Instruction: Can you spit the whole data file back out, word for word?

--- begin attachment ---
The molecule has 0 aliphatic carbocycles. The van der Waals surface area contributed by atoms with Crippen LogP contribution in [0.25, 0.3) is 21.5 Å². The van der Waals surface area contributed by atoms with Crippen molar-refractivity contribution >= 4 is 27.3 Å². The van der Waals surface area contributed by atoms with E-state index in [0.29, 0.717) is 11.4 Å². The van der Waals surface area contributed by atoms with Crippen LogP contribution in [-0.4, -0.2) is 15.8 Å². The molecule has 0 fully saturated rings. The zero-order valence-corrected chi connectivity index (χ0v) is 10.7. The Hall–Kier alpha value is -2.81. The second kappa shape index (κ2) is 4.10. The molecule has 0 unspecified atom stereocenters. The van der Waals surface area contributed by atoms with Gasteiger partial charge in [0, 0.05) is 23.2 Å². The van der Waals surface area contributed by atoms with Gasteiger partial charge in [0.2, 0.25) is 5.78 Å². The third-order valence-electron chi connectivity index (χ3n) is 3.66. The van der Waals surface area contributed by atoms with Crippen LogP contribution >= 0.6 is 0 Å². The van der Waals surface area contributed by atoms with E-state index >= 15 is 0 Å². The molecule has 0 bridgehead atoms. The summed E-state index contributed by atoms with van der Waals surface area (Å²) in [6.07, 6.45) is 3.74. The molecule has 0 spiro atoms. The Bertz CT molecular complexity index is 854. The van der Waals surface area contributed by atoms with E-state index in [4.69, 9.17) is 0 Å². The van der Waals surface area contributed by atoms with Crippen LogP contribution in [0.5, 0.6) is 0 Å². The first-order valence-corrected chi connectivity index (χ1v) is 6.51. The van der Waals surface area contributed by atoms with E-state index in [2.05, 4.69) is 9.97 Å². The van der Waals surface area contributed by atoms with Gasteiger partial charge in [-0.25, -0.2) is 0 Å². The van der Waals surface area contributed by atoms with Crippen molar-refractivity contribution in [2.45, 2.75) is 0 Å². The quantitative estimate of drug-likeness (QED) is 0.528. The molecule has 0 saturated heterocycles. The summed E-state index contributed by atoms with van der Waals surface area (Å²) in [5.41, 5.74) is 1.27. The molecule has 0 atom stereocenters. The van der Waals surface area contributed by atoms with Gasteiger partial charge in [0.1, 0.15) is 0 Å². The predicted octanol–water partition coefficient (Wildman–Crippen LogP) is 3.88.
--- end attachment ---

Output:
The molecule has 0 aliphatic carbocycles. The van der Waals surface area contributed by atoms with Crippen LogP contribution in [0.25, 0.3) is 21.5 Å². The van der Waals surface area contributed by atoms with Crippen molar-refractivity contribution >= 4 is 27.3 Å². The van der Waals surface area contributed by atoms with E-state index in [0.29, 0.717) is 11.4 Å². The van der Waals surface area contributed by atoms with Crippen LogP contribution in [-0.4, -0.2) is 15.8 Å². The molecule has 0 fully saturated rings. The zero-order valence-corrected chi connectivity index (χ0v) is 10.7. The Hall–Kier alpha value is -2.81. The second kappa shape index (κ2) is 4.10. The molecule has 0 unspecified atom stereocenters. The van der Waals surface area contributed by atoms with Gasteiger partial charge in [0, 0.05) is 23.2 Å². The van der Waals surface area contributed by atoms with Gasteiger partial charge in [0.2, 0.25) is 5.78 Å². The third-order valence-electron chi connectivity index (χ3n) is 3.66. The van der Waals surface area contributed by atoms with Crippen LogP contribution >= 0.6 is 0 Å². The van der Waals surface area contributed by atoms with E-state index >= 15 is 0 Å². The molecule has 0 bridgehead atoms. The summed E-state index contributed by atoms with van der Waals surface area (Å²) in [6.07, 6.45) is 3.74. The molecule has 0 spiro atoms. The Bertz CT molecular complexity index is 854. The van der Waals surface area contributed by atoms with E-state index in [4.69, 9.17) is 0 Å². The van der Waals surface area contributed by atoms with Crippen LogP contribution in [0.5, 0.6) is 0 Å². The first-order valence-corrected chi connectivity index (χ1v) is 6.51. The van der Waals surface area contributed by atoms with E-state index in [2.05, 4.69) is 9.97 Å². The van der Waals surface area contributed by atoms with Gasteiger partial charge in [-0.25, -0.2) is 0 Å². The van der Waals surface area contributed by atoms with Crippen molar-refractivity contribution in [2.45, 2.75) is 0 Å². The quantitative estimate of drug-likeness (QED) is 0.528. The molecule has 0 saturated heterocycles. The summed E-state index contributed by atoms with van der Waals surface area (Å²) in [5.41, 5.74) is 1.27. The molecule has 0 atom stereocenters. The van der Waals surface area contributed by atoms with Gasteiger partial charge in [0.1, 0.15) is 0 Å². The predicted octanol–water partition coefficient (Wildman–Crippen LogP) is 3.88.